The Army will be testing out a new APFT (Army physical fitness test) this summer in hopes that it will successfully match new soldiers’ physical capabilities with those required to function within their MOS (military occupational specialties). The new test will be called the Occupational Physical Assessment Test, or OPAT. It consists of a long jump, weighted throw, deadlift, and aerobic exercise (sprints were in the video).
Looking at the new test as a former operations officer (kinda boring admin stuff, but applicable), here’s what I think.
The OPAT will help the Army with placing new soldiers with more realistic MOS positions. However, if they were like me when I joined the Army, I started at level zero for physical fitness. Sure, I worked out, but not to the level I needed to be at for basic training and AIT (advanced individual training). Let’s just say basic training was an eye-opener for me. It wasn’t until later on in my career that I really took it seriously. The recruiters within the high schools will really have to start pushing physical fitness to get the recruits in their top MOS choices.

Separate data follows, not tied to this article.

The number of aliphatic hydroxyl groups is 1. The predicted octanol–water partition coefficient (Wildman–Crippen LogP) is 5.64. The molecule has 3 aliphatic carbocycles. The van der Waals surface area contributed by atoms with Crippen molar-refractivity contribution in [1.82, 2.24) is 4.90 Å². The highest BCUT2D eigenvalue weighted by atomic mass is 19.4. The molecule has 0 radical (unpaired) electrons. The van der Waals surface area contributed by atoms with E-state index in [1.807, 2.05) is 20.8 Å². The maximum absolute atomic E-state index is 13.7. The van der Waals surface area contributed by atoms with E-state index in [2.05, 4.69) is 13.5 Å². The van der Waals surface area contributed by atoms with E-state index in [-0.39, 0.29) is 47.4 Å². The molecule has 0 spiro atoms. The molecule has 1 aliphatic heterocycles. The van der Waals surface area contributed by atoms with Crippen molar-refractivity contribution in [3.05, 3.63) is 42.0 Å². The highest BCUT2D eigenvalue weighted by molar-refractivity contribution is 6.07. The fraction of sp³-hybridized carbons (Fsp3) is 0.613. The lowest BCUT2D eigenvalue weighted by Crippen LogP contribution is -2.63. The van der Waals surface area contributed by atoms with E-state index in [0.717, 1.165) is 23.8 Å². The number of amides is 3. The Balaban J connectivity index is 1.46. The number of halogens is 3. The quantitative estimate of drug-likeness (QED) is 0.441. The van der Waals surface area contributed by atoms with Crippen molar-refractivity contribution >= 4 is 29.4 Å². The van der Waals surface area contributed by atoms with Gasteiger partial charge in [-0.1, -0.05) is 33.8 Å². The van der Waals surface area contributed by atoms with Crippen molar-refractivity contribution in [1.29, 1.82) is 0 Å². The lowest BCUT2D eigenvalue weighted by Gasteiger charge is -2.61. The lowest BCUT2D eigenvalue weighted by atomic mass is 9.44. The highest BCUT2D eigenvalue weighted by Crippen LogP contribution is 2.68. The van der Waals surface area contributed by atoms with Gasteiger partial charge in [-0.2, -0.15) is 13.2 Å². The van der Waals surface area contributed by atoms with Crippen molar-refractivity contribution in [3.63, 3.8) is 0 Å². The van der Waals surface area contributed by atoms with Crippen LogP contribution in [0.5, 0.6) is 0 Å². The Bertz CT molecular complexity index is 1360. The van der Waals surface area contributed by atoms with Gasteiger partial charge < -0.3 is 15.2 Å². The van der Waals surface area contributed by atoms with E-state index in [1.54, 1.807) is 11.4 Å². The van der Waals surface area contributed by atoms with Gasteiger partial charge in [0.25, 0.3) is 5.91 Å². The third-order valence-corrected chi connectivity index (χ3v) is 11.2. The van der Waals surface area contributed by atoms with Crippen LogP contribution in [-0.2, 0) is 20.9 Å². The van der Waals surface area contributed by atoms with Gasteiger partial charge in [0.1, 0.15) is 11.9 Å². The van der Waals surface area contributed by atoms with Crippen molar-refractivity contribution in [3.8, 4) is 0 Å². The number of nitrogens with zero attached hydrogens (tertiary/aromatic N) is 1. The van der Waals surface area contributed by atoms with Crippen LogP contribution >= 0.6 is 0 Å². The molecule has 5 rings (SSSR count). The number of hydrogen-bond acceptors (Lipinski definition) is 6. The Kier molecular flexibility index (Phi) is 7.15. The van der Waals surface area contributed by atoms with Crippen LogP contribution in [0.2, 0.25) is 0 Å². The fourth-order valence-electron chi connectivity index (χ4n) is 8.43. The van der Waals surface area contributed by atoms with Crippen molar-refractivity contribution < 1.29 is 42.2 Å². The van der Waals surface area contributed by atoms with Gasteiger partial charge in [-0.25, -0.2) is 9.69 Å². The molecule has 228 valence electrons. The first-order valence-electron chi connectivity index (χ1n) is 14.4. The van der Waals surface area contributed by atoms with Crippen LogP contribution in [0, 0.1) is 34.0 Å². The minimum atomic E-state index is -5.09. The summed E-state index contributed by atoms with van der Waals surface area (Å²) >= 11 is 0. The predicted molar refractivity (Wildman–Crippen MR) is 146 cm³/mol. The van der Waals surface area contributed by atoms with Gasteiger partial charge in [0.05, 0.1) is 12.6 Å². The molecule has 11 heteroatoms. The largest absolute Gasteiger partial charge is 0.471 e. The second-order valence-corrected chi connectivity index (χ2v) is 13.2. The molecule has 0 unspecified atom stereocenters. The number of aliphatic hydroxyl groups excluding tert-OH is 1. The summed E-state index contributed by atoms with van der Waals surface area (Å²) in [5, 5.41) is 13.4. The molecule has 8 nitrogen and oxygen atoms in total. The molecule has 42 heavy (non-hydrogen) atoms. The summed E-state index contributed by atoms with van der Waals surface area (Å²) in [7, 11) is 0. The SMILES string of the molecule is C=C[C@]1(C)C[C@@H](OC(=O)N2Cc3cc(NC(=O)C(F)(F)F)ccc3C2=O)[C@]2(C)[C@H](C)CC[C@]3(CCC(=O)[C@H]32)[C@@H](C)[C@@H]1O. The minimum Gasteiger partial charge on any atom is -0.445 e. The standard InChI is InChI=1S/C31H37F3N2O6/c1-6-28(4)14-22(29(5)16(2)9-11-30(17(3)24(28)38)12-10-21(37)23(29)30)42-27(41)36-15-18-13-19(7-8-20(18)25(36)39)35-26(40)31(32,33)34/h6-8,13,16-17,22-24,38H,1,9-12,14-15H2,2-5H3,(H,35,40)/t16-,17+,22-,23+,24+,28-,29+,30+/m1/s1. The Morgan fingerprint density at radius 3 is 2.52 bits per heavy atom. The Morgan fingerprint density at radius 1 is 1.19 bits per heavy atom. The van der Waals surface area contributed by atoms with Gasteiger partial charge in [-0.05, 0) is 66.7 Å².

Administration-wise, this will also help the receiving unit, especially for the National Guard and Reserve. Oftentimes the National Guard and Reserve will have young high school students split up their basic and AIT training. If a soldier cannot pass an APFT, the soldier cannot go to their AIT. That untrained soldier is sitting in a spot that someone else can be filling, which alters the unit’s strength percentage. Ultimately, if they cannot perform, then they will get booted out of the Army.
The OPAT may reduce temporary and permanent profiles (a profile prevents you from doing physical activities related to your type of injury). Believe it or not, people fib at MEPS (Military Entrance Processing Station) and enter into a contract with a prior injury that may prevent them from successfully performing their duties. It is very frustrating to receive a new soldier, fresh from basic training or AIT, with a temporary or permanent profile. This also alters a unit’s strength for deployments.
I wish this test would have been implemented earlier. It could have saved the Army time and money.
Here is a video describing the OPAT:
Image courtesy of Army Times